The DCs lens also facilitates the identification of behaviors that effect change in IS
strategy aligning (Yeow et al., 2018). Core components of DCs include “sensing,” “seizing,”
and “reorganizing.” Sensing is the ability to detect changes (Teece, 2007) and to learn quickly
(Winter, 2003). Roberts et al. (2016) emphasize that sensing is related not to the volume of
ideas available to the organization but rather to the organization’s innovativeness. For example,
many companies have excelled in the digital environment by proactively identifying customer
needs (Sebastian et al., 2017). Environmental factors, including the organizational context, are
key elements in IS strategizing, as changes can present both opportunities and threats
(Marabelli and Galliers, 2017).
Seizing involves addressing the opportunities in the marketplace by mobilizing
resources, embracing prospects for innovation, and executing actions to optimize those
opportunities and capture value (Teece, 2016). It includes investing in backbone operational
components, identifying data requirements, and building support systems, as well as
developing solutions to deliver value to key stakeholders (Sebastian et al., 2017). Seizing is
pivotal within DCs as it involves demonstrable action and moves organizations forward
through the commitment to change (Yeow et al., 2018). SMEs may have an advantage in
seizing, as their shorter decision-making chains and communication flows allow them to
respond quickly (Libaers et al., 2016).
Finally, reorganizing involves altering company processes and routines, leveraging
resources in new ways (Yeow et al., 2018), accessing new resources to fill the previously
identified gaps (Eisenhardt and Martin, 2000), and releasing resources to create optimal
combinations (Girod and Whittington, 2017). It is the most challenging DC, as it requires a
change in culture and may necessitate discarding long-standing products and practices
(Sebastian et al., 2017). Purposeful reorganizing can occur through restructuring or
reconfiguration. On the one hand, restructuring includes fundamental changes across the whole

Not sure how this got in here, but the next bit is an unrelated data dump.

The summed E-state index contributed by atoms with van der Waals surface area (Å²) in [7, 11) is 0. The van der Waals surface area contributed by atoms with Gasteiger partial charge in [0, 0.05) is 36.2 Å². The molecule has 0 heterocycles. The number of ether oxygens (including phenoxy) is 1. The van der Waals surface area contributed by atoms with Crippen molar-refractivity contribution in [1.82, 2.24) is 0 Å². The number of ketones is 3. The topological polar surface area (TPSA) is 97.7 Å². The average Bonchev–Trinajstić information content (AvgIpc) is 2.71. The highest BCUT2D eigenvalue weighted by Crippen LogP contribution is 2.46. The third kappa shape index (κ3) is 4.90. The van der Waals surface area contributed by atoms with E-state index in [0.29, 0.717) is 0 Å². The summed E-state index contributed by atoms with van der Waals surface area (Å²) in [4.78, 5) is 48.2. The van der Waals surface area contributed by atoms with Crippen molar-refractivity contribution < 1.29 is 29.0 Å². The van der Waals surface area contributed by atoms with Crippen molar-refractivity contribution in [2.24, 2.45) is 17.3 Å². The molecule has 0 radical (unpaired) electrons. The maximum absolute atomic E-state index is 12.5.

firm, including its structures (Girod and Whittington, 2017), but can be irregular, owing to its
significance and the resources required, as well as the level of disruption involved. On the other
hand, reconfiguration refers to localized, incremental changes, which are small in scale and do
not affect the firm’s fundamental structure. Reconfiguration might be a suitable approach for
the digital alignment of SMEs, due to their limited financial and human resources. Moreover,
given that SMEs tend to have flat organizational structures, it should be easier for them to
routinize localized changes and extend them to the whole organization, thus avoiding the
limitations of reconfiguration faced by large organizations. Table 1 summarizes the key
concepts we use in this paper.
Key concepts and definitions.
Dynamic process of adaptation and change between the firm’s digital
technology strategy and its business strategy. It is an ongoing process
that requires continuous adjustments between business requirements
and digital assets and can result in different configurations of degree
and type of use of technology.
Non-subsidiary, independent firms that employ fewer than a given
number of employees and generate turnover below a certain level. The
specific number of employees and turnover level vary across countries.
This study adopts the parameters used by the European Commission:
o Micro firms: fewer than 10 employees and/or turnover below
o Small firms: fewer than 50 employees and/or turnover below
o Medium firms: fewer than 250 employees and/or turnover
“The firm’s ability to integrate, build, and reconfigure internal and
external competences to address rapidly changing environments”
(Teece et al., 1997, p. 516).
Ability to detect changes and to learn quickly.
Ability to address the opportunities in the marketplace by mobilizing
resources, embracing prospects for innovation, and executing actions to
optimize those opportunities and capture value.
Ability to alter company processes and routines, leverage resources in
new ways, access new resources to fill the previously identified gaps,
and release resources to create optimal combinations. Reorganizing can
occur through restructuring or reconfiguration. The former refers to
fundamental changes across the whole firm, including its structures,
and the latter to localized, incremental changes that do not affect the
firm’s fundamental structure.
In summary, digital strategy alignment is a process of adaptation and change in the
interrelationship between digital assets and business strategy. Organizations, including SMEs,
need to understand how to adapt and integrate technology with business functions, so that they
can leverage their competitiveness. Extant research has stressed the importance of digital
strategy aligning for business success, but how SMEs accomplish this is under-researched.
Although known characteristics of SMEs suggest the ability to enact digital strategy aligning,
the constraints these firms face create structural challenges to aligning. Furthermore, the impact
of certain behaviors on SMEs’ approaches to digital strategy aligning remains unclear. Much
of the evidence on digital strategy aligning comes from large-scale studies, with limited
empirical research on SMEs’ aligning processes. DCs offer an aggregative approach to
investigate the set of SMEs’ aligning activities, from specific core capabilities to adaptation